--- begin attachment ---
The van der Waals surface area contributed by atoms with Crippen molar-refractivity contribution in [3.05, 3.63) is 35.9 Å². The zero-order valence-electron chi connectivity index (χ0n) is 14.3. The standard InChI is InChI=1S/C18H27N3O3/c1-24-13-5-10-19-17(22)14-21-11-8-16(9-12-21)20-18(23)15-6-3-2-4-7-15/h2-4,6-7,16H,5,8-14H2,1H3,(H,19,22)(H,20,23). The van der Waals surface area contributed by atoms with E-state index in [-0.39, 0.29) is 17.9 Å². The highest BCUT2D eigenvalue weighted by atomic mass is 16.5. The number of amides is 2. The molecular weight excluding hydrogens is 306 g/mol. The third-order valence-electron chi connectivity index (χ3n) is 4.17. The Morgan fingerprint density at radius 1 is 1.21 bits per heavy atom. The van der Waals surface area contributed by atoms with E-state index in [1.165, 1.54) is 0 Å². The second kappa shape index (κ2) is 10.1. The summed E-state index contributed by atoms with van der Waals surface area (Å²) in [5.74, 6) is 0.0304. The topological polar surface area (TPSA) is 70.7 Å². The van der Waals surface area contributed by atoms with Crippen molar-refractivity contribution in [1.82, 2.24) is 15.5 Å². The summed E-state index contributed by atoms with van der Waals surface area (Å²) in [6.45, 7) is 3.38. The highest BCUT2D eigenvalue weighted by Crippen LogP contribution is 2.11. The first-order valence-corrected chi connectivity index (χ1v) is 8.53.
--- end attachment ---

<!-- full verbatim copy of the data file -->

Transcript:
The van der Waals surface area contributed by atoms with Crippen molar-refractivity contribution in [3.05, 3.63) is 35.9 Å². The zero-order valence-electron chi connectivity index (χ0n) is 14.3. The standard InChI is InChI=1S/C18H27N3O3/c1-24-13-5-10-19-17(22)14-21-11-8-16(9-12-21)20-18(23)15-6-3-2-4-7-15/h2-4,6-7,16H,5,8-14H2,1H3,(H,19,22)(H,20,23). The van der Waals surface area contributed by atoms with E-state index in [-0.39, 0.29) is 17.9 Å². The highest BCUT2D eigenvalue weighted by atomic mass is 16.5. The number of amides is 2. The molecular weight excluding hydrogens is 306 g/mol. The third-order valence-electron chi connectivity index (χ3n) is 4.17. The Morgan fingerprint density at radius 1 is 1.21 bits per heavy atom. The van der Waals surface area contributed by atoms with E-state index in [1.165, 1.54) is 0 Å². The second kappa shape index (κ2) is 10.1. The summed E-state index contributed by atoms with van der Waals surface area (Å²) in [5.74, 6) is 0.0304. The topological polar surface area (TPSA) is 70.7 Å². The van der Waals surface area contributed by atoms with Crippen molar-refractivity contribution in [1.82, 2.24) is 15.5 Å². The summed E-state index contributed by atoms with van der Waals surface area (Å²) in [6.45, 7) is 3.38. The highest BCUT2D eigenvalue weighted by Crippen LogP contribution is 2.11. The first-order valence-corrected chi connectivity index (χ1v) is 8.53.